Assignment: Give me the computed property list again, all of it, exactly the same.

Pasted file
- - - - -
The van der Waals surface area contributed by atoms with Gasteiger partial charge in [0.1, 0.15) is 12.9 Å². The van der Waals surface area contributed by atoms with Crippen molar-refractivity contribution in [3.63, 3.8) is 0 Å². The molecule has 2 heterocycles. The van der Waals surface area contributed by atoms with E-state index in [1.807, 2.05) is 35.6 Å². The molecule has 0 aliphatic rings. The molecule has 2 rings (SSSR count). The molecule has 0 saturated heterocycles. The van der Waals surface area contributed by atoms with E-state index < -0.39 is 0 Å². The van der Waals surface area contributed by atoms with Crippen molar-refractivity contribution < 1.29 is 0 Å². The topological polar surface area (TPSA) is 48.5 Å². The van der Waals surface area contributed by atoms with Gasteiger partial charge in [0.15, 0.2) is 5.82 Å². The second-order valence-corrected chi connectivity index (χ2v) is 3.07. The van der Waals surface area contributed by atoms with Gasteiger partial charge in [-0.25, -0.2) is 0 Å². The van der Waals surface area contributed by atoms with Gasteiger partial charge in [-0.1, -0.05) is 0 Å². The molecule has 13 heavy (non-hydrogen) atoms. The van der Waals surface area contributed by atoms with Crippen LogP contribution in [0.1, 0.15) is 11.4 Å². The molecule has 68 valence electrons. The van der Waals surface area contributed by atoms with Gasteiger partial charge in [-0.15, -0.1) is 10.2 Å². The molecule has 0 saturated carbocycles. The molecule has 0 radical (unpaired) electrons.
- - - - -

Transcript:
The van der Waals surface area contributed by atoms with Gasteiger partial charge in [0.1, 0.15) is 12.9 Å². The van der Waals surface area contributed by atoms with Crippen molar-refractivity contribution in [3.63, 3.8) is 0 Å². The molecule has 2 heterocycles. The van der Waals surface area contributed by atoms with E-state index in [1.807, 2.05) is 35.6 Å². The molecule has 0 aliphatic rings. The molecule has 2 rings (SSSR count). The molecule has 0 saturated heterocycles. The van der Waals surface area contributed by atoms with E-state index < -0.39 is 0 Å². The van der Waals surface area contributed by atoms with Crippen molar-refractivity contribution < 1.29 is 0 Å². The topological polar surface area (TPSA) is 48.5 Å². The van der Waals surface area contributed by atoms with Gasteiger partial charge in [0.15, 0.2) is 5.82 Å². The second-order valence-corrected chi connectivity index (χ2v) is 3.07. The van der Waals surface area contributed by atoms with Gasteiger partial charge in [-0.25, -0.2) is 0 Å². The van der Waals surface area contributed by atoms with Gasteiger partial charge in [-0.1, -0.05) is 0 Å². The molecule has 13 heavy (non-hydrogen) atoms. The van der Waals surface area contributed by atoms with Crippen LogP contribution in [0.1, 0.15) is 11.4 Å². The molecule has 68 valence electrons. The van der Waals surface area contributed by atoms with Gasteiger partial charge in [-0.15, -0.1) is 10.2 Å². The molecule has 0 saturated carbocycles. The molecule has 0 radical (unpaired) electrons.